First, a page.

In my opinion, you are most likely better off using pi-hole (if that’s what you want to use) in a standard configuration with something like Quad9 via DoH as your upstream DNS. It is possible that I just don’t understand the advantage of self-hosting a recursive server, but it seems like the added mental and technical complexity is not worth whatever gain running your own recursive dns may or may not provide.

I think you may be better off taking 2 or 3 steps back, and beginning by defining the specific problems you are trying to solve that led you to consider self hosting a recursive DNS. If you (and we) understand your goals and reasons, it will be easier to think through the pros/cons of different approaches.

  • DoH / DoT between your device or your network and your upstream DNS resolver solves the problem of preventing most MitM from seeing what websites you visit. DoH additionally partially solves the problem of encrypted DNS traffic being recognized as DNS traffic, and potentially being blocked (I think). It does not solve the problem of needing to trust the upstream provider (there is an upcoming solution called ODoH that would partially solve the problem of trust).
  • Can you answer the question of what specifical benefits you would gain, or hope to grain, from self-hosting a recursive DNS server (ignoring DoH/DoT for now)

Yeah - I just can’t tell if there is an added benefit. Atleast from the pihole forums it seems like they reccommend just using cloudflared and skipping doing a recursive server at that point.

more like testing. I setup cloudlfared and ran that for a bit as well, although my implementation was off a bit as it was causing name resolution to take way to long.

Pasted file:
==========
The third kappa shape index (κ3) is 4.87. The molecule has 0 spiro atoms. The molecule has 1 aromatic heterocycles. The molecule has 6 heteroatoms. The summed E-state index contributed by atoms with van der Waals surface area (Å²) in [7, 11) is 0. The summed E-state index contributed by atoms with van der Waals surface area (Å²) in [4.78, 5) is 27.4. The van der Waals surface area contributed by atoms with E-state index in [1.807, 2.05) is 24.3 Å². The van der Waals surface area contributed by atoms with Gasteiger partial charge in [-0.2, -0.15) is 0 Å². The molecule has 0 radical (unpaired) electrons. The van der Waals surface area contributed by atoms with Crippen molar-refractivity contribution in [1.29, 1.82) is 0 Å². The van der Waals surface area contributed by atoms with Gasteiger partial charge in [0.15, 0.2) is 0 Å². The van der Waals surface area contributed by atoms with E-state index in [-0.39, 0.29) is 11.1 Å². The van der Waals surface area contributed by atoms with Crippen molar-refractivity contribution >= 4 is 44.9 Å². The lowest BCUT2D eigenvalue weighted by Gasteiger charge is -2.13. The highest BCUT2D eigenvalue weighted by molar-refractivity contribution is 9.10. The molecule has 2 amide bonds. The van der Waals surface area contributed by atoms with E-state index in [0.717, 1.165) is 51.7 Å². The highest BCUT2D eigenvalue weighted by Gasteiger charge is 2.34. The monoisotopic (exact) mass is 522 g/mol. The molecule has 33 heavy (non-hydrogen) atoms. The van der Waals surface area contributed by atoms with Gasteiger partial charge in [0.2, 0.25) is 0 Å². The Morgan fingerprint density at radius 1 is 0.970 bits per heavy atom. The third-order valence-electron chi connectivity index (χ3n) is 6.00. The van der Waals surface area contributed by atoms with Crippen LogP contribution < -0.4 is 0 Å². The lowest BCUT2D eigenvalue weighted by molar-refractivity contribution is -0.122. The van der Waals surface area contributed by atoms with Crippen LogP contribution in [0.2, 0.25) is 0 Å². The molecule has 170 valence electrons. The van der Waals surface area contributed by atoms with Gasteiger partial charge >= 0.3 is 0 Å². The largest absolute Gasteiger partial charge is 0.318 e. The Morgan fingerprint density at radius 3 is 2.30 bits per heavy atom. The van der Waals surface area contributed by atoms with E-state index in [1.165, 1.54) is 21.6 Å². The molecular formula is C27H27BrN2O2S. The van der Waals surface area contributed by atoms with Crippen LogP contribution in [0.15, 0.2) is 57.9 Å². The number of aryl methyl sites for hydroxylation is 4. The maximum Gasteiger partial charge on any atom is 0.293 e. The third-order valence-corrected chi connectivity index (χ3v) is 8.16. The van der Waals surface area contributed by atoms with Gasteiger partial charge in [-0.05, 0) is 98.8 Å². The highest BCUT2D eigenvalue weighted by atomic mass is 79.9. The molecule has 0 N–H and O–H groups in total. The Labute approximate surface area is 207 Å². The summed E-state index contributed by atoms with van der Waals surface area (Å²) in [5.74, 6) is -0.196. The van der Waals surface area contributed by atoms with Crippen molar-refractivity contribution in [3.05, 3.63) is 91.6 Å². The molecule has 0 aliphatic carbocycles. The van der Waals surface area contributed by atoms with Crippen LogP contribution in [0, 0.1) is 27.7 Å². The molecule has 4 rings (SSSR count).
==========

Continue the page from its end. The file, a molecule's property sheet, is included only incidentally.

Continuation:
lol me in a nutshell right here

yeah, seems to be a choice between trusting your ISP or trusting your upstream service provider.

hahah I think I fall in the same boat, hence the thread. I do like the idea that no server can fully log the exact paths you’re going but for my threat model I doubt it matters much either way. The other benefit, it seems, is there are less parties involved since you would be skipping out on the middle man and sending data directly to the DNS root servers.

My hope was to use a recursive server to provide another layer of privacy through either having my traffic be less traceable by send the data directly to the DNS root servers, while also have the extra benefit of increased speed through caching.

In general the problem I was hoping to solve is that I have a lot of devices on my network, some much less privacy respecting then others and my hope was to try and add another layer of privacy to combat some of that.

I am just not sure how to best accomplish that whether its
-DoH/DoT (either through something like a pihole (assuming this provides a benefit to the whole network, or just by enabling it through a browser).
-Recursive DNS + DoH (such as unbound + DNS Crypt)
-Recursive DNS using DNSSEC

The benefits I thought I could gain is an extra layer of privacy either by making my traffic less traceable through a recursive DNS or encrypting my traffic to hide it from my ISP or both if that could be accomplished.

I appreciate @Cyrus and @xe3 for taking all this time. I realize that my reasoning behind all of this is mercurial at best so it makes it hard to give answer. :smiley:

With that in mind I have setup my pihole with unbound + DNSSEC as the recursive DNS and cloudlfare as the DoT provider.

Based on the cloudlfare documentation it sounds like DoH is slightly better for privacy since requests are hidden in HTTPS traffic but my threat model is at a place where I was comfortable going with the more convenient option, in terms of setup.

For anyone else looking to do this:

unbound guide

after setting up unbound add the following to /etc/unbound/unbound.conf.d/pi-hole.conf

tls-cert-bundle: /etc/ssl/certs/ca-certificates.crt

     name: "."
     forward-tls-upstream: yes
     # Cloudflare

You can then check to see if it worked using